In a 1987 interview Clarence Thomas said people in Washington need to ask the big-picture questions, starting with this one:
"What is there about this country that will lead people to crawl through sewers, get on innertubes and float across miles of water, to sneak out in the middle of the night, to cram in under trucks and buses, and other things, risk their lives going across mountains, -- what is it about this country that people will do all those things to come in, and what is it about the Soviet Union or Cuba or the Eastern Bloc countries that would force people to do those same things to get out?"
Gov. Pete Wilson of California thinks it's welfare. And he's dead wrong.
During the Cold War, Americans instinctively understood what their country was about, what it offered that was special, why a pregnant woman would go to extreme lengths to have her baby born on U.S. soil.
When I was a little girl, my father told me that such a woman had burst into the U.S. embassy in Moscow and stayed until her child was born a U.S. citizen. I don't know if that story was literally true, but it was the kind of story Americans told their children to teach them important truths about their country: that to be an American was to be free; that freedom was a precious commodity, rare in the world; and that to appreciate freedom was to cheer for the woman who wanted her child to have it.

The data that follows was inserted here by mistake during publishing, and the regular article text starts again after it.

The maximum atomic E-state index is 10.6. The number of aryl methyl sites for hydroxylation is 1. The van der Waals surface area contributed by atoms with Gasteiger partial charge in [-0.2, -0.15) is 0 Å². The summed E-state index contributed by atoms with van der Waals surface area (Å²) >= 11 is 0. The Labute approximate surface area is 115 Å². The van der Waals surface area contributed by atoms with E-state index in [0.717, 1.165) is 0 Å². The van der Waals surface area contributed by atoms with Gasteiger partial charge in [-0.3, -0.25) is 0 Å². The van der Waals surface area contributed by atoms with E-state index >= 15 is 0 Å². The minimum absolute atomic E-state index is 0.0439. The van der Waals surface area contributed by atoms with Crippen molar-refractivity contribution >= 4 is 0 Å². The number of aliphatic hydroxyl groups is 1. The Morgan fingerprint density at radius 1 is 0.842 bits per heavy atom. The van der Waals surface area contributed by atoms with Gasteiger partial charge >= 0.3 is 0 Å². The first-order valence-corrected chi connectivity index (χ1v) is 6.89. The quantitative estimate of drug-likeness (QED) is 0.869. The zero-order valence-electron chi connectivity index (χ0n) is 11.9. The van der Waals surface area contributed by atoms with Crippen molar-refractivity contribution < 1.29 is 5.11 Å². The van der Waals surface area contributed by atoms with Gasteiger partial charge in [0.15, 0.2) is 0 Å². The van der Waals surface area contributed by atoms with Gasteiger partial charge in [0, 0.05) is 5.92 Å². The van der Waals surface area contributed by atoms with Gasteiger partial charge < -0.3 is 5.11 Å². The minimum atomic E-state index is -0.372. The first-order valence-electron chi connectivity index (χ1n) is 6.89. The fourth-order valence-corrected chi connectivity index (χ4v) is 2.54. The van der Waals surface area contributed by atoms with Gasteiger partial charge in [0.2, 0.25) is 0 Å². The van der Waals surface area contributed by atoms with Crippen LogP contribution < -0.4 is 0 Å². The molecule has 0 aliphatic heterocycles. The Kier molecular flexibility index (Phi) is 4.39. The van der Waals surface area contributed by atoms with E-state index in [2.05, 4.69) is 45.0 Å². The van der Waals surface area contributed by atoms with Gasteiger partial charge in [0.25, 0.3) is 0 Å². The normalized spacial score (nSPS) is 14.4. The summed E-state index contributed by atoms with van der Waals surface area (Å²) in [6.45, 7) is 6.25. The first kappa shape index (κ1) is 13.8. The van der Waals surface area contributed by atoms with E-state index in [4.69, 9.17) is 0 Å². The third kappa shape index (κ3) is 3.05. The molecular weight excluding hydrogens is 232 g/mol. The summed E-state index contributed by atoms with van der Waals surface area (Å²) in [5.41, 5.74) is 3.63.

Now Governor Wilson, along with a growing number of ambitious politicians of both parties, wants to sacrifice the meaning of America to save the welfare state.
He wants to change the U.S. Constitution to deny citizenship to children born here if their parents are illegal immigrants.
The proposal is murky: Does it apply if one parent is legal? What if the mother is here on a tourist visa? What happens if one of these non-citizens marries a citizen and has children? Will those children be citizens, or shall we apply the old "one drop" rule that governed race in the Jim Crow South? What shall we do about the new underclass of uneducated non-citizens that is created as illegal immigrants drawn here to work have children?
This radical proposal is wrong at a much more fundamental level. It repudiates the founding principles of the country. And it does ,, so to keep "The image of our common God ought to be a passport all over the habitable world," wrote Frederick Douglass. "But bloody and tyrannical governments have ordained otherwise."
the welfare state working. Governor Wilson says we must adopt lineage-based standards of citizenship because "federally imposed expenditures for illegal immigrants have effectively compelled the denial of needed services to legal residents," including "important preventive children's programs [in health, safety, mental-health counseling, pre-school]," Mr. Wilson's pet programs.
The governor wants to transfer the money from one group of net tax-consumers to another. He attacks illegal immigrants for using services they, as non-voters, had nothing to do with establishing, expanding or raising taxes to fund. The advocates of "controlling our borders" misunderstand the history and meaning of those borders. American sovereignty is defined not by the protection of the borders but by the recognition and protection of the natural ++ rights of the people within those borders.